History of the JAH
In October 1907, seven of the leading historical societies of the Mississippi Valley were invited to Lincoln, Nebraska, “for the purpose of considering plans for effecting a permanent organization for the advancement of historical research and the collection and conservation of material in these western States.” The result was the formation of the Mississippi Valley Historical Association. Seven years later, the Association launched the first issue of its quarterly Mississippi Valley Historical Review to showcase the publishing activities of the association.
The March 1964 issue completed the fiftieth volume of the Mississippi Valley Historical Review, and at that time the association celebrated the half-century landmark anniversary by approving a name change of the association’s journal to the Journal of American History.The change in title not only reflected an awareness of a growing national membership in the association but recognized a decided shift in contributor emphasis from regional to nationally oriented history.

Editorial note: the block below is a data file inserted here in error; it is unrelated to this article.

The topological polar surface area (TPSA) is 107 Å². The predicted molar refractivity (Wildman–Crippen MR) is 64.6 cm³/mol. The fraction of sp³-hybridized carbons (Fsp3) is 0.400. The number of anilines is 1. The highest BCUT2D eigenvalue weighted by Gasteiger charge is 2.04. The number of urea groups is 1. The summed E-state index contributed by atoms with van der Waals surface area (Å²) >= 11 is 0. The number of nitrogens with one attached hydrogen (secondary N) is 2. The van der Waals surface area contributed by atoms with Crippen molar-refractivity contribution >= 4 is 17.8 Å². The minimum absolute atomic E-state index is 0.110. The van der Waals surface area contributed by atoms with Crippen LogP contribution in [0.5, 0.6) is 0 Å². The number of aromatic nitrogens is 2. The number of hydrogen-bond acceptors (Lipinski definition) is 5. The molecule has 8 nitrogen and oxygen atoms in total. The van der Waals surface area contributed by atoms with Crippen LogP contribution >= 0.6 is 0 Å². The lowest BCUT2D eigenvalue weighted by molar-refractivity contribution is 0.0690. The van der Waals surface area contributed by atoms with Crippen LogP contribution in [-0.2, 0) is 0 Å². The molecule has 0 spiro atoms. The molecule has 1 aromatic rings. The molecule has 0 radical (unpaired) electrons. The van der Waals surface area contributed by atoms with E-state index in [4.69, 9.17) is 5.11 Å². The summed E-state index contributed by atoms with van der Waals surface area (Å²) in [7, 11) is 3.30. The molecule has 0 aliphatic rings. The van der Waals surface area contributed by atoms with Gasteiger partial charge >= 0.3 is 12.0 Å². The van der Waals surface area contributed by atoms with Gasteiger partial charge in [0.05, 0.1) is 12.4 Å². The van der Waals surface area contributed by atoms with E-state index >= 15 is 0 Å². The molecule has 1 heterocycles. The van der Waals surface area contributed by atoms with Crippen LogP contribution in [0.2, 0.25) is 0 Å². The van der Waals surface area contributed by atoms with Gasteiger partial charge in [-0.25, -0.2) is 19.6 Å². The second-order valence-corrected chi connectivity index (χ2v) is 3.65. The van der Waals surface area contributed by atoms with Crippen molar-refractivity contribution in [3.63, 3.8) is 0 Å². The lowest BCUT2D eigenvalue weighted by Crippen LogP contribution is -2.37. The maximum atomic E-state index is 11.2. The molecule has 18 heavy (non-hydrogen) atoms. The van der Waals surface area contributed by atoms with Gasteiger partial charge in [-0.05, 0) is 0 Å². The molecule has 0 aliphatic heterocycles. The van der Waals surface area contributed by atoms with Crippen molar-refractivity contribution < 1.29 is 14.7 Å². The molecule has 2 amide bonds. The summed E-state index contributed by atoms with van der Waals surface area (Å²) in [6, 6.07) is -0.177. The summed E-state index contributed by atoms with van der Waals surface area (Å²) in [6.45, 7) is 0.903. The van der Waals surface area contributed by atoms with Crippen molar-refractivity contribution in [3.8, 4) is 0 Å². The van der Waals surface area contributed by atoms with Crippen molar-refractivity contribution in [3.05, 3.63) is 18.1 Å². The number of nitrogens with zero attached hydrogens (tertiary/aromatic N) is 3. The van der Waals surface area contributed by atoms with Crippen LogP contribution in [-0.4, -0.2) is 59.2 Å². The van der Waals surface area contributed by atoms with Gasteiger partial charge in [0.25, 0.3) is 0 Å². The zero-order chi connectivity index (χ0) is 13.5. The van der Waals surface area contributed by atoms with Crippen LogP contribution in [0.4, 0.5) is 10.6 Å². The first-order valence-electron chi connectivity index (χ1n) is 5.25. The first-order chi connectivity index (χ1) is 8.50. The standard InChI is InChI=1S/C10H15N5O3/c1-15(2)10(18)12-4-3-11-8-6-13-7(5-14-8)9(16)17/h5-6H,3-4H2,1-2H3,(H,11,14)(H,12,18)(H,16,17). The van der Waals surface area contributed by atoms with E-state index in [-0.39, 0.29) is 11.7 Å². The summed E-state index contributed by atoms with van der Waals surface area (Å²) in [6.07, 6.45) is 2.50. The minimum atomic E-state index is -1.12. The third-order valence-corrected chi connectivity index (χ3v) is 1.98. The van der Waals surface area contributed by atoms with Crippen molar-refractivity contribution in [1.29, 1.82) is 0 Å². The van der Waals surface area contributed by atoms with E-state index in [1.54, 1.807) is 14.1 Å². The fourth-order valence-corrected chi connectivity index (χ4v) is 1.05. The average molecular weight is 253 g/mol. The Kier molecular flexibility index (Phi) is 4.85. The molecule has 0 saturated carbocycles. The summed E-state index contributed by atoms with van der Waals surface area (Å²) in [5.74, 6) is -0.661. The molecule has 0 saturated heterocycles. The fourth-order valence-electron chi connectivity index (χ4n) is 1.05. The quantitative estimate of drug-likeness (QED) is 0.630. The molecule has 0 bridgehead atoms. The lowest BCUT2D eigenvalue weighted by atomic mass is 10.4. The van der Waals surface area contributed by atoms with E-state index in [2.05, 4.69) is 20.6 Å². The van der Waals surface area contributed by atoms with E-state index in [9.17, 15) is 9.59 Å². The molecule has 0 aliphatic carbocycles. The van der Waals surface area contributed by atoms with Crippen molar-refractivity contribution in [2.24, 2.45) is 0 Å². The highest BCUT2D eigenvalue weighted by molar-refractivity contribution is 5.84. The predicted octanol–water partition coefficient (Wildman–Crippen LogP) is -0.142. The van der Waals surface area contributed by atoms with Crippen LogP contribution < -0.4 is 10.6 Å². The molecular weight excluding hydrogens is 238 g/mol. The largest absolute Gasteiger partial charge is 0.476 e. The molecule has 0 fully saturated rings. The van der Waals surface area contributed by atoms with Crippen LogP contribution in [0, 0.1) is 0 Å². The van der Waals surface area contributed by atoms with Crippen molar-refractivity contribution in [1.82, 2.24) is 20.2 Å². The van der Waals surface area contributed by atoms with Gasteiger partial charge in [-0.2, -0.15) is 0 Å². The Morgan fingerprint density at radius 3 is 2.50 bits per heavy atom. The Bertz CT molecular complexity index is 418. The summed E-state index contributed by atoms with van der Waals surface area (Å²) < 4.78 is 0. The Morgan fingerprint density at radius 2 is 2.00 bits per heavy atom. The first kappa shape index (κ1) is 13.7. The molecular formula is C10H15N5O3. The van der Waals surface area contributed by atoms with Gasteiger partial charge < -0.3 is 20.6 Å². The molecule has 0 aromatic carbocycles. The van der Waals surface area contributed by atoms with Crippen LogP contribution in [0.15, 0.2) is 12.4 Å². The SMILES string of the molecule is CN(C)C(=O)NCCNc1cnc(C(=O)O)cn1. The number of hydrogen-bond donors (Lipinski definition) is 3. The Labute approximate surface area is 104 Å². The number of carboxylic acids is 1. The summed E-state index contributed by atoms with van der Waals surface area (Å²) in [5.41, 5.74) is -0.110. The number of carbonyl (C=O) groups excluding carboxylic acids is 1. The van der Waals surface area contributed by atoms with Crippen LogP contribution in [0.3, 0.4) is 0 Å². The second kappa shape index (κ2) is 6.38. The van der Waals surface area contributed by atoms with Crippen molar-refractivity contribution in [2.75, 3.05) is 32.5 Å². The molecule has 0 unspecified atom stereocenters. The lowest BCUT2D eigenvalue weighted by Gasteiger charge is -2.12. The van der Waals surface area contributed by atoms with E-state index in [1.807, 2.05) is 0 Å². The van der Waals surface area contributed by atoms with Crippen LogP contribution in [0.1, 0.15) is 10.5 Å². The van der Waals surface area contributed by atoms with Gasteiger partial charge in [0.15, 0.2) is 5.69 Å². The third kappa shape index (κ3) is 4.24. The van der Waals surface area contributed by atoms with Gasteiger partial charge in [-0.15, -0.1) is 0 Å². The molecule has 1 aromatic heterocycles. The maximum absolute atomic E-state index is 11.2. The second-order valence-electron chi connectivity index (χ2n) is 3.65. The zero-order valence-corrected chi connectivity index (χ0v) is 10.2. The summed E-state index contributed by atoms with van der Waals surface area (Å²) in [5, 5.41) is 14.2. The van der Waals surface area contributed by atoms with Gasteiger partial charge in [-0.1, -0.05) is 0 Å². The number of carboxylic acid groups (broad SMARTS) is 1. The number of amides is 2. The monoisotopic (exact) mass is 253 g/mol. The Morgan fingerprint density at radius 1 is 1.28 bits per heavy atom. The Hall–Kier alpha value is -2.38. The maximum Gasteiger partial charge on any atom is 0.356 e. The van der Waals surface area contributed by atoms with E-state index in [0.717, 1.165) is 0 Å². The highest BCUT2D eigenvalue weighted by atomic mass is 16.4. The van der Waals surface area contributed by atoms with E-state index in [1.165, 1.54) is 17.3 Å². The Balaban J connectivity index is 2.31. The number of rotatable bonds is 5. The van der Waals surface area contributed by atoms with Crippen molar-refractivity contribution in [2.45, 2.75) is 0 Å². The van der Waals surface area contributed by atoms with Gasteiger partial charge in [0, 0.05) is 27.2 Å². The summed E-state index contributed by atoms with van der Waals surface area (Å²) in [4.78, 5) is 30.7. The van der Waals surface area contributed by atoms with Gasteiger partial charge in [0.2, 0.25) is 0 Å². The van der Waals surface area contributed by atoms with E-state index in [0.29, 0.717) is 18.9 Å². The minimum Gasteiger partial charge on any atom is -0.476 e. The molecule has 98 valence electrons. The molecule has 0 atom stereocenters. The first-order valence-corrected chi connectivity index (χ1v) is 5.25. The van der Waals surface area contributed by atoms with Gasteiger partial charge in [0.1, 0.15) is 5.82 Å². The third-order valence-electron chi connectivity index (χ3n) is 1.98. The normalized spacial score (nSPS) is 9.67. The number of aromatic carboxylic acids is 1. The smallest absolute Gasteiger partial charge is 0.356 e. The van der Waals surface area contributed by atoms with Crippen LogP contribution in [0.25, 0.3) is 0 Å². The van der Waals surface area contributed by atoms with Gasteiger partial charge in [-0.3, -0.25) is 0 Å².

The Journal of American History remains the leading scholarly publication and journal of record in the field of American history and is well known as the major resource for the study, investigation, and teaching of our country’s heritage. Published quarterly in March, June, September, and December, the Journal continues its distinguished career by publishing prize-winning and widely reprinted original articles on American history. The Journal also features historiographic essays and reviews of books, films, exhibitions, and Web sites. Its ongoing initiative in internationalization places American history in a global context, and its new “Teaching the JAH” Web project brings the latest scholarly research into the U.S. history classroom. The Journal’s Recent Scholarship bibliography is now available to Organization of American History members as an online searchable database.